Re: [TURTLE] Turtle Inverse Properties

On 8/20/12 11:37 AM, Steve Harris wrote:
> On 2012-08-20, at 14:20, Kingsley Idehen wrote:
>> On 8/20/12 8:43 AM, Steve Harris wrote:
>>> Just because I don't write Turtle by hand very often doesn't mean other people shouldn't.
>>> Though, to be honest I think we (RDF users) either are past that point, or should be. Writing HTML by hand went out of fashion rather quickly when the web took off, but it was critical to getting it there. IMHO.
>>> - Steve
>> We have to teach RDF by encouraging folks to craft Turtle by hand, as a first step. Making triples visible is the key to
> No we don't. I've taught RDF to a pretty significant number of people now, and I (now) start with a SPARQL database, with pre-written data in it.

We do, at least for the audience profile I have in mind. This audience 
won't be starting with SPARQL at all. They have to understand how to use 
Web documents (type: RDF) to construct linked data resources (content) 
first. Once that's mastered, crawling, indexing, and querying become 
much easier to understand and appreciate.

> Making triples visible is important though.


>> this endeavor. Historically, as exemplified by RDF/XML, losing the triple in syntax ultimately loses the plot. IMHO., HTML with RDFa or Micordata embeded don't address this fundamental issue, neither does JSON-LD (which is for JS developers).
>> The value of TimBL's point is best appreciated once there's acceptance of the notion that folks (profile: end-user and/or integrator / tech plumber) will ultimately start the Linked Data journey by crafting Turtle by hand.
> Perhaps - that's not really an argument in favour of is  of though, that's an argument for making it as simple to read/write as possible IMHO.

Sorta, but his suggestion has useful effect as users become more adept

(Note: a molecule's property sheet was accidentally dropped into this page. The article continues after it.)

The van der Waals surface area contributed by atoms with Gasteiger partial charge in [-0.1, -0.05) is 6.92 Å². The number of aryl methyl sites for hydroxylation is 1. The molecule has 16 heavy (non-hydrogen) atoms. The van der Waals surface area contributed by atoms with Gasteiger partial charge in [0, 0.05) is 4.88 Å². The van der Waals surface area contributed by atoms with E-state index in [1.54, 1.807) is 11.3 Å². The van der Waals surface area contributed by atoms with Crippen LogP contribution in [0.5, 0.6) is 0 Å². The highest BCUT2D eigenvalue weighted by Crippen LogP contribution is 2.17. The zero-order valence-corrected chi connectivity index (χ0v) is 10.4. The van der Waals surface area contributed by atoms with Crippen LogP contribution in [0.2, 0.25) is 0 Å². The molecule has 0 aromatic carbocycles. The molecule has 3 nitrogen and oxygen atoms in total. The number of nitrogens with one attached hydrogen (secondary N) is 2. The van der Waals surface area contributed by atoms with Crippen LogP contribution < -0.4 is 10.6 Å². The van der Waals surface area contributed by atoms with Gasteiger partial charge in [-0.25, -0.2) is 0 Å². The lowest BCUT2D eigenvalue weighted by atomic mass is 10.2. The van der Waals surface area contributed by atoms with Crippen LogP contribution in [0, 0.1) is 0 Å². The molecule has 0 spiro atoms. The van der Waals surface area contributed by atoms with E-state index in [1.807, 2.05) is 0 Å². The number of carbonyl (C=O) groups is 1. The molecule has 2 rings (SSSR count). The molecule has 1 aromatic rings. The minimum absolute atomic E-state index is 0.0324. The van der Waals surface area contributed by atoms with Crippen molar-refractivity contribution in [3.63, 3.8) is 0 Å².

with Turtle.
> Reversing the direction of a triple is definitely an advanced requirement, and not likely to make Turtle easier for novices to read.

Correct, which is why I said it shouldn't be at the front-door, at the 
same time, it should be part of the house. Best to have this critical 
part of the house knowing that engaged and enthusiastic users make 
quantum leaps from exercisers of basic functionality to edge case 
maniacs. I am extremely familiar with this end-user transitional 
behavior, from field experience.

> As an evidence point, look at the confusion around @rev in RDFa. e.g.

Unfortunately RDFa and an other attempt to stuff triples in HTML aren't 
great examples. If anything, they ultimately make the case for what's 
being sought in Turtle, at least from my vantage point.

>> Unlike HTML, crafting Turtle by hand is both useful and extremely practical.
> I don't think there's any difference in the utility.

There's a massive difference. It isn't always obvious, but its 
absolutely massive.

>   I handcraft about as much HTML as Turtle.

So do I, but we aren't great test cases at all. Think more about a user 
encountering all of this for the first time. Simple challenge: make a 
webby profile document about yourself. Put in as little as possible 
knowing there's a Web out there that will handle the REST etc..

>   My CV is maintained in HTML (with RDFa in it actually) for example.

Not good examples though, as per my comments and our profiles. We aren't 
the target case. Think about the absolute shortest path to Linked Data 
comprehension and euphoria. In this scenario there's absolutely no 
comparison between HTML and Turtle. Turtle wins flat out, all the time.

Believe me, I understand where you are coming from, but as is the case 
with many aspects of the Web the "deceptive simplicity" of its 
architecture can sometimes obscure a lot of its magic, at first blush.
> - Steve



Kingsley Idehen	
Founder & CEO
OpenLink Software
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Received on Monday, 20 August 2012 16:52:59 UTC